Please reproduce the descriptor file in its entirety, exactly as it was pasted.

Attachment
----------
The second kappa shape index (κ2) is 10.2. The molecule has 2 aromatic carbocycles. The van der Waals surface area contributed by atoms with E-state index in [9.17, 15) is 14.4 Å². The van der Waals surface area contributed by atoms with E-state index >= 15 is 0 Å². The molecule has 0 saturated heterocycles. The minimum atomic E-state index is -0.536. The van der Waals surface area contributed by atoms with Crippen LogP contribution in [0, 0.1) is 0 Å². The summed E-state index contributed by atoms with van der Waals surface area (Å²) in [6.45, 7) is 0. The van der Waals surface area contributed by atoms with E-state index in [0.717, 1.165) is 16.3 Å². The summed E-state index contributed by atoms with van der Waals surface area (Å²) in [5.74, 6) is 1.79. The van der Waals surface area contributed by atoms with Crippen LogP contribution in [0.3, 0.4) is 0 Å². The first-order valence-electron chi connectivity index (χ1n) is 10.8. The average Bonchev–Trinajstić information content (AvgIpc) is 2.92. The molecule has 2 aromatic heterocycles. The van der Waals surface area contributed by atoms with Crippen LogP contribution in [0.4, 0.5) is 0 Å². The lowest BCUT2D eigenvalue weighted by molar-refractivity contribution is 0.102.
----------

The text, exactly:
The second kappa shape index (κ2) is 10.2. The molecule has 2 aromatic carbocycles. The van der Waals surface area contributed by atoms with E-state index in [9.17, 15) is 14.4 Å². The van der Waals surface area contributed by atoms with E-state index >= 15 is 0 Å². The molecule has 0 saturated heterocycles. The minimum atomic E-state index is -0.536. The van der Waals surface area contributed by atoms with Crippen LogP contribution in [0, 0.1) is 0 Å². The summed E-state index contributed by atoms with van der Waals surface area (Å²) in [6.45, 7) is 0. The van der Waals surface area contributed by atoms with E-state index in [0.717, 1.165) is 16.3 Å². The summed E-state index contributed by atoms with van der Waals surface area (Å²) in [5.74, 6) is 1.79. The van der Waals surface area contributed by atoms with Crippen LogP contribution in [0.3, 0.4) is 0 Å². The first-order valence-electron chi connectivity index (χ1n) is 10.8. The average Bonchev–Trinajstić information content (AvgIpc) is 2.92. The molecule has 2 aromatic heterocycles. The van der Waals surface area contributed by atoms with Crippen LogP contribution in [0.4, 0.5) is 0 Å². The lowest BCUT2D eigenvalue weighted by molar-refractivity contribution is 0.102.